Third, climate action does not negatively affect profits and accumulation by rich people and geographies. Research focuses on how to make clean technologies for private consumption – cars, central heating, air travel- commercially viable. Yesterday’s fossil fuel tycoons are today’s low carbon billionaires. Climate change warriors mobilise for electric cars, but not to downsize the arms Industry, a huge locus of fossil fuel use. Finance is enabled to continue making money through products like Climate bonds, “blended” finance, and the designation of “stranded assets”. The Green Climate Fund is deliberately under financed to illustrate that private finance for climate action is the only alternative. This done, climate finance warriors advocate public subsidies to private finance to keep their climate investments profitable.

If inequality of consumption is recognised as the major obstacle to tackling the climate crisis, then the conversation would be different.

First, food systems, that contribute a quarter of total carbon emissions, would be the centrepiece of climate action. Poor people and poor countries have to access food at affordable prices. But technologies to enable this have ravaged the commons, while continuing to leave people hungry. Other than token serving of vegetarian food at environmental events, rich people and geographies have gone expensively organic, while the majority of humans have seen their diets and environments degrade.

But this change would require a shift in climate action from a carbon to an equity transition strategy. More equitable consumption opportunities for food, housing, clothing would place agriculture, local production and urbanisation at the centre of climate action. Urbanisation, with more publicly shared consumption- of transport, water, and land would mean fewer cars and more public transport, and a more equitable use of land for living, working, and public amenities. Policy would aim for high but universal standards of provisioning in contrast to the current state of affairs, where the rich work, live, play and move in low carbon private bubbles, while the poor have to continue to make do with third rate public provisioning.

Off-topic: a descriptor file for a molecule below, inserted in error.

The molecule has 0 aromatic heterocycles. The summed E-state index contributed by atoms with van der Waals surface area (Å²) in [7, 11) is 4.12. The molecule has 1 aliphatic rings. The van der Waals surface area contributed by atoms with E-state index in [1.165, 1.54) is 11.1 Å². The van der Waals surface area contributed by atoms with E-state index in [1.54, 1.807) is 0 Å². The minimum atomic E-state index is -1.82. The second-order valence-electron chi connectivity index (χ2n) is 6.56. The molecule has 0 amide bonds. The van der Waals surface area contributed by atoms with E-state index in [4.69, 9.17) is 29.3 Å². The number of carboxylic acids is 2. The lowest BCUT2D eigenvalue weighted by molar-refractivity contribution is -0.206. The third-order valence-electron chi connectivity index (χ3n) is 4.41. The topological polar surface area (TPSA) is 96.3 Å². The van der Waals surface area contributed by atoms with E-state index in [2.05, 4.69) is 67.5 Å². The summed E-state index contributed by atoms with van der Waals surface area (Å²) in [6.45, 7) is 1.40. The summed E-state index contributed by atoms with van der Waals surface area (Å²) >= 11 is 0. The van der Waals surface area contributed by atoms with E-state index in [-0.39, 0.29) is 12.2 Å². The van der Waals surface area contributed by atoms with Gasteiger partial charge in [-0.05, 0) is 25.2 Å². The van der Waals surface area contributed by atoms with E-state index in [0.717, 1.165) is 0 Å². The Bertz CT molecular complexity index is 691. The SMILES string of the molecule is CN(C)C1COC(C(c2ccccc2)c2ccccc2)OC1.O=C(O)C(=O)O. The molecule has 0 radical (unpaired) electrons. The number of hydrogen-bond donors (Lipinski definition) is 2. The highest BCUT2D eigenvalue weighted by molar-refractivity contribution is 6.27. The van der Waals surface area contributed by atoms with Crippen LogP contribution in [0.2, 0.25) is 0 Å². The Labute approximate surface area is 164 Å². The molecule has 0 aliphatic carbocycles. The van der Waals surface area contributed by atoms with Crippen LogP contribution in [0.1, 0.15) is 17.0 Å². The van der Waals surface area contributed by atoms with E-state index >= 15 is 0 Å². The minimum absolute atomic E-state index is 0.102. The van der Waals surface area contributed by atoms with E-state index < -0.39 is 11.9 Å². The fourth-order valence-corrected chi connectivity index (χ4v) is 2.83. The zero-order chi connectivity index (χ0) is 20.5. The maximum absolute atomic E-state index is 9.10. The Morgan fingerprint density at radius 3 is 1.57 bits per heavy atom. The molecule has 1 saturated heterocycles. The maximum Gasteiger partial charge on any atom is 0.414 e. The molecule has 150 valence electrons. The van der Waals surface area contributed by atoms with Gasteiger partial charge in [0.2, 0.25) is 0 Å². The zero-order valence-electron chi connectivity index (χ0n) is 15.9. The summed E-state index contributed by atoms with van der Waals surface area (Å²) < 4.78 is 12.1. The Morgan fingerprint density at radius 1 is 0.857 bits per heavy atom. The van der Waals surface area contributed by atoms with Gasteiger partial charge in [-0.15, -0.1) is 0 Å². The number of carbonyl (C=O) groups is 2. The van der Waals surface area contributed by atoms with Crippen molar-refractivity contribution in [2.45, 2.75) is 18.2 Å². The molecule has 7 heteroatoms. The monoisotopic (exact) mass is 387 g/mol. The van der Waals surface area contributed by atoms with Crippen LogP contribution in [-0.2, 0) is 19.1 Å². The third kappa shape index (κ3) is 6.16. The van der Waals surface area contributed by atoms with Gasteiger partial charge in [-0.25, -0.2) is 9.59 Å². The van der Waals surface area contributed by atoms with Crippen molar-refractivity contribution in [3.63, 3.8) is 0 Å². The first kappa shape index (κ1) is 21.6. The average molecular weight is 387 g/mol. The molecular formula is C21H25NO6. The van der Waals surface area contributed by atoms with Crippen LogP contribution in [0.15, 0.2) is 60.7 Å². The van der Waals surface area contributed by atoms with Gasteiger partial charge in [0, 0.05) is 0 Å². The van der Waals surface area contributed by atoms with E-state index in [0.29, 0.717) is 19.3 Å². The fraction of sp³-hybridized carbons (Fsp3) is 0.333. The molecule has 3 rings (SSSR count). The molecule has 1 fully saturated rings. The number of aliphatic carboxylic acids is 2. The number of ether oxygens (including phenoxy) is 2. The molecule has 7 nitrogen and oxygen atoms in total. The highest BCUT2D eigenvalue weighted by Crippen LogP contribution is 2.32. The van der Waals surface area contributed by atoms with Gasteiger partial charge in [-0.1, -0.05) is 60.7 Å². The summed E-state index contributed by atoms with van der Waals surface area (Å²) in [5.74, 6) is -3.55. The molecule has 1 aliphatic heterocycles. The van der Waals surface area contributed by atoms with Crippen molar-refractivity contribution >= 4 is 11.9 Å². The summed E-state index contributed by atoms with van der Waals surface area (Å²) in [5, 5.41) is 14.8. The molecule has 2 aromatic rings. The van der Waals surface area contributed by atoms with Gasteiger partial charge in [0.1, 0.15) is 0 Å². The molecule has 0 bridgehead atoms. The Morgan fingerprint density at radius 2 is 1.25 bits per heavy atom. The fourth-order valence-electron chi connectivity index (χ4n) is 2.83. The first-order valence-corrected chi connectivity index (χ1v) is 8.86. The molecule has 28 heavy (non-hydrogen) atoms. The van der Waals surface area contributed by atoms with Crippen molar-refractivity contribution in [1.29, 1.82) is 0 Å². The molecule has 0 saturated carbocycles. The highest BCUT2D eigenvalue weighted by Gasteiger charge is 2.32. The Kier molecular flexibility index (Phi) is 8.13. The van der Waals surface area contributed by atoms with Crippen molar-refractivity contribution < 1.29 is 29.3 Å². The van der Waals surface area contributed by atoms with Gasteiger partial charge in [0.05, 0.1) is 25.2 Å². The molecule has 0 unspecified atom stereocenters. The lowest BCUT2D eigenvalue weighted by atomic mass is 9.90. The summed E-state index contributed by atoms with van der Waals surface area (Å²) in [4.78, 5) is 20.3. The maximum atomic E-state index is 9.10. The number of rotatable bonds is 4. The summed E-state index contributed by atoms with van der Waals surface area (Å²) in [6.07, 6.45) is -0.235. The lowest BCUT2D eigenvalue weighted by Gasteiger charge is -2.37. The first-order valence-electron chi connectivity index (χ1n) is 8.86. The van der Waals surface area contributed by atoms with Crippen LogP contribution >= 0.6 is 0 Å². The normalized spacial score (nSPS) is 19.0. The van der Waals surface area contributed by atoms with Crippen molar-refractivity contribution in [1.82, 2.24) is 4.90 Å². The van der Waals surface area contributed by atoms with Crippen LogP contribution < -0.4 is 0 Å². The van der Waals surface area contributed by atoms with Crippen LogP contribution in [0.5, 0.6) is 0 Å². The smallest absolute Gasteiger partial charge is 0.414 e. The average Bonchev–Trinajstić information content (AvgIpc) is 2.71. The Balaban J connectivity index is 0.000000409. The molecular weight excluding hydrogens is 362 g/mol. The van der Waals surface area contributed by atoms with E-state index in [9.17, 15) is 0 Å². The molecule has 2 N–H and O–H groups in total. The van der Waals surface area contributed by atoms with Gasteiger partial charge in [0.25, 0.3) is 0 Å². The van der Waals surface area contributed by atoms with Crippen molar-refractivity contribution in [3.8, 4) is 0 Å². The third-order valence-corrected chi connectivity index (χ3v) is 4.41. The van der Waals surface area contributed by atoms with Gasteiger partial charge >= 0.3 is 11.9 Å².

At the root, this would require an acknowledgement that the present climate crisis has been caused by disproportionate wealth accumulation, by a minority of humans, in a few concentrated geographies, leading to highly unequal patterns of production and consumption. It is this, rather than the unipolar focus on technologies, that should underpin climate action.

This is not on the table precisely because that is not how those who determine the course of global progress want it. In effect, therefore, they have colonised climate action. The global reset caused by the pandemic provides an opportunity to change this, to decolonise the future of our common planet.

This blog was originally published by Business Standard on 3 December 2020.


Managing Director – Research and Policy
Rathin is ODI’s Managing Director (Research and Policy). His policy interests and research has [...]